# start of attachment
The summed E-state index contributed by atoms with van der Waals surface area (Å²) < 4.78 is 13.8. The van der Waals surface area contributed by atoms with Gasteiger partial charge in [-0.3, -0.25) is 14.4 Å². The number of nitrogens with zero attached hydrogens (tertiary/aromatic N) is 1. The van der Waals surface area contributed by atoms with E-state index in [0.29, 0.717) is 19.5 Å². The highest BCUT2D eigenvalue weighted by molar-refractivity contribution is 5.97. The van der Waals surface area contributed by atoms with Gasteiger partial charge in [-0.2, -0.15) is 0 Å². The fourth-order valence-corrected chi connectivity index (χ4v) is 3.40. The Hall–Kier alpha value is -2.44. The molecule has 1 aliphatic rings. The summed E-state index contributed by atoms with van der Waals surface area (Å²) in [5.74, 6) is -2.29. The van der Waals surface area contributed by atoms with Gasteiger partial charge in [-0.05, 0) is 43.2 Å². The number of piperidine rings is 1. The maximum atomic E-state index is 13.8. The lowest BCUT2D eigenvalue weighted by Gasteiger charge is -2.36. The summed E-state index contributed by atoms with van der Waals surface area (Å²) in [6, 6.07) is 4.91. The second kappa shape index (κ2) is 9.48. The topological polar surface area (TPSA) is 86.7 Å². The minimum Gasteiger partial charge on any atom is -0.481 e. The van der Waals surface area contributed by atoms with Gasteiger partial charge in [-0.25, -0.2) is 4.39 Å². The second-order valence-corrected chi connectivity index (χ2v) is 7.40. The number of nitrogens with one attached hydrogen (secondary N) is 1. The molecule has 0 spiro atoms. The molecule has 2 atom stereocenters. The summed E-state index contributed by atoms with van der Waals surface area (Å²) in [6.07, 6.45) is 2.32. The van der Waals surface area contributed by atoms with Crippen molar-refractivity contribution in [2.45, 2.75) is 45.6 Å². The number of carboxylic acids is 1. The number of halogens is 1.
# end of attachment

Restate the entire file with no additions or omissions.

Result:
The summed E-state index contributed by atoms with van der Waals surface area (Å²) < 4.78 is 13.8. The van der Waals surface area contributed by atoms with Gasteiger partial charge in [-0.3, -0.25) is 14.4 Å². The number of nitrogens with zero attached hydrogens (tertiary/aromatic N) is 1. The van der Waals surface area contributed by atoms with E-state index in [0.29, 0.717) is 19.5 Å². The highest BCUT2D eigenvalue weighted by molar-refractivity contribution is 5.97. The van der Waals surface area contributed by atoms with Gasteiger partial charge in [-0.2, -0.15) is 0 Å². The fourth-order valence-corrected chi connectivity index (χ4v) is 3.40. The Hall–Kier alpha value is -2.44. The molecule has 1 aliphatic rings. The summed E-state index contributed by atoms with van der Waals surface area (Å²) in [5.74, 6) is -2.29. The van der Waals surface area contributed by atoms with Gasteiger partial charge in [-0.05, 0) is 43.2 Å². The number of piperidine rings is 1. The maximum atomic E-state index is 13.8. The lowest BCUT2D eigenvalue weighted by Gasteiger charge is -2.36. The summed E-state index contributed by atoms with van der Waals surface area (Å²) in [6, 6.07) is 4.91. The second kappa shape index (κ2) is 9.48. The topological polar surface area (TPSA) is 86.7 Å². The minimum Gasteiger partial charge on any atom is -0.481 e. The van der Waals surface area contributed by atoms with Gasteiger partial charge in [-0.25, -0.2) is 4.39 Å². The second-order valence-corrected chi connectivity index (χ2v) is 7.40. The number of nitrogens with one attached hydrogen (secondary N) is 1. The molecule has 0 spiro atoms. The molecule has 2 atom stereocenters. The summed E-state index contributed by atoms with van der Waals surface area (Å²) in [6.07, 6.45) is 2.32. The van der Waals surface area contributed by atoms with Crippen molar-refractivity contribution in [2.45, 2.75) is 45.6 Å². The number of carboxylic acids is 1. The number of halogens is 1.